Given some underlying disc issues in my back that flare up from time to time, I am very much aware of the need to keep the contents of my messenger bag to a manageable weight for my travels to and from the office. If I don’t, and my spine compensates for a few extra contents by shifting a little more to the left, it could lead to neck, back or shoulder issues, which leads to an added visit or two to the chiropractor. Continue reading

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When Money Talks

Shopping CartsIt was a quiet Friday night at the grocery store, picking up the essentials for the week ahead, when I spotted it on the floor, peeping out from behind the rack of discounted fruit. A five dollar bill!

As human nature would suggest, I took a look around, as if somehow the link between this five dollar bill and anyone in the store would be immediately obvious. The store was a ghost town. There was almost no one to be found.

I took another look around, this time to see if anyone else saw it. Clearly there was no risk of anyone swooping in to collect it.

Normally, when it comes to picking up a coin off a sidewalk, I wouldn’t think twice or look twice to locate an owner. I would just do it. But this case seemed different. Maybe it was because it was private property. But what hit me the strongest was the fact that it was five dollars, not five cents.

As these thoughts were blazing through my mind and the ensuing analysis of whether to pick it up or not, I’m not sure if the fumes from my recent oven cleaning had anything to do with it, but I could have sworn the five dollar bill said “Psst… Psst… André! Not meant for you!”

I took another look around to see if anyone else heard that, but again, the nearest customers were either squeezing the Charmin or inquiring about whether they stocked Grey Poupon. I looked down again and considered what the five dollar bill was saying. Continue reading

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Electronic Transactions, Missed Opportunities?

There is no disputing that direct deposits and pre-authorized withdrawals have made personal finances much simpler.

Even if I am on vacation or feeling under the weather, it no longer matters if I am in the office on pay day. The money shows up in my account and shortly thereafter, the money comes out for the mortgage and utilities. (Easy come, easy go!) It is certainly convenient and saves me from standing in line to go pay the bills in person.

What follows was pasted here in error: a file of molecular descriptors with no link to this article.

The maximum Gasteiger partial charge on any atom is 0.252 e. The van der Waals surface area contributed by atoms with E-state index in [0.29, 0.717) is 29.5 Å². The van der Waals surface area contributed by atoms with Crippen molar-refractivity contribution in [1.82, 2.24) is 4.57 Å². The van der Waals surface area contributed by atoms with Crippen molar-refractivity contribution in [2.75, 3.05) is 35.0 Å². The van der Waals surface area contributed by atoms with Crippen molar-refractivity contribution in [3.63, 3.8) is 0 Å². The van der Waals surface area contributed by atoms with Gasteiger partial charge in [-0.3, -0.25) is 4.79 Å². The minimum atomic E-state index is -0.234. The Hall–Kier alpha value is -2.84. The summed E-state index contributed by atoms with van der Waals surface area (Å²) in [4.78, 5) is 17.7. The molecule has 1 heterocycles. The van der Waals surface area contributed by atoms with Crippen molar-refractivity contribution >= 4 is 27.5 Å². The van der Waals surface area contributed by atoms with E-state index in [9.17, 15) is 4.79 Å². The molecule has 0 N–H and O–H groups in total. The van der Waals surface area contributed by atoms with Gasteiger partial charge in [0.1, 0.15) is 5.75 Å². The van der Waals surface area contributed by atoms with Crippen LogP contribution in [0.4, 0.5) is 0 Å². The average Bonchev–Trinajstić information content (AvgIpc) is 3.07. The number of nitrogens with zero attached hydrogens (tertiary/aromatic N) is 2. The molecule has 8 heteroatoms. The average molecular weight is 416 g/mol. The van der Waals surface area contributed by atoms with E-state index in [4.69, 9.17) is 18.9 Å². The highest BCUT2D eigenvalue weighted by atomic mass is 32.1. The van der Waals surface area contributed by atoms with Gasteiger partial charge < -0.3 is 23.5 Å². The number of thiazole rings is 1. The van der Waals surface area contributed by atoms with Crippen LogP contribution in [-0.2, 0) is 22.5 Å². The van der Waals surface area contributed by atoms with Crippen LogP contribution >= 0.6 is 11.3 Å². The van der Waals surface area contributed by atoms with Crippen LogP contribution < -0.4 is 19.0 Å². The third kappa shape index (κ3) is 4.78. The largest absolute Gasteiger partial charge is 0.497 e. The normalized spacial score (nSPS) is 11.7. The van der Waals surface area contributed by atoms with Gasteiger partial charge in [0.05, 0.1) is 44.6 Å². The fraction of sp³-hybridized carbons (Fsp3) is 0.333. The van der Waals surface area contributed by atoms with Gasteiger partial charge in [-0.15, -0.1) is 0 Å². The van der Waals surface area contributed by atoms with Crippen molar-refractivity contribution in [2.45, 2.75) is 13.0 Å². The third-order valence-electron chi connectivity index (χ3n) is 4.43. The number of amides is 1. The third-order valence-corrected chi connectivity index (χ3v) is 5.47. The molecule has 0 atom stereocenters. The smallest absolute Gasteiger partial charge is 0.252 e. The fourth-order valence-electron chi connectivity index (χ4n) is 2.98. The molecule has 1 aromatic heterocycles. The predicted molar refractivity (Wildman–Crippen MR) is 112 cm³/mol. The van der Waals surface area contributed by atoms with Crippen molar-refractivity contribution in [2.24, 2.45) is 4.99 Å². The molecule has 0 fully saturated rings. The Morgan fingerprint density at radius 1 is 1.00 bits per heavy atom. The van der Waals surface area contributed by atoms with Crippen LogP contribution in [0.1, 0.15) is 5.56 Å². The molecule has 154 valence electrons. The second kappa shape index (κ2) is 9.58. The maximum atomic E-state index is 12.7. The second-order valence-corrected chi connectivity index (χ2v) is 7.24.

But in adopting this convenience, have we also phased out unique moments of joy? Are we missing out on moments to enjoy the fruits of one’s labour, the satisfaction of a job well done, and the incentive for why we work to earn a living?

Do you remember the thrill of your first job and getting paid for the first time? That was a feeling of power, wasn’t it? And do you remember the fleeting sense of financial independence and going to spend it on pizza, clothes, shoes, camera gear and journals… or maybe that was just me.

But the point is that there was a natural ebb and flow to earning, saving and spending. Receiving a paycheque was validating, rewarding and made me feel like I really made a contribution. The ritual of walking up to a teller or a bank machine and depositing this piece of paper that was the result of two weeks of blood, sweat and tears actually made me happy. It was also a motivator.
But now, with direct deposit and automatic withdrawals going on autopilot, I barely remember what week is pay week anymore.

A fond memory from the early years of my career, working as an assistant, was when the secretary was not in the office, I would be the one tasked with distributing the envelopes containing the paycheques. The warm reception and the smiles on people’s faces were something I will never forget. I even remember thinking to myself that this is what “spreading sunshine” is all about, making people happy like this. Continue reading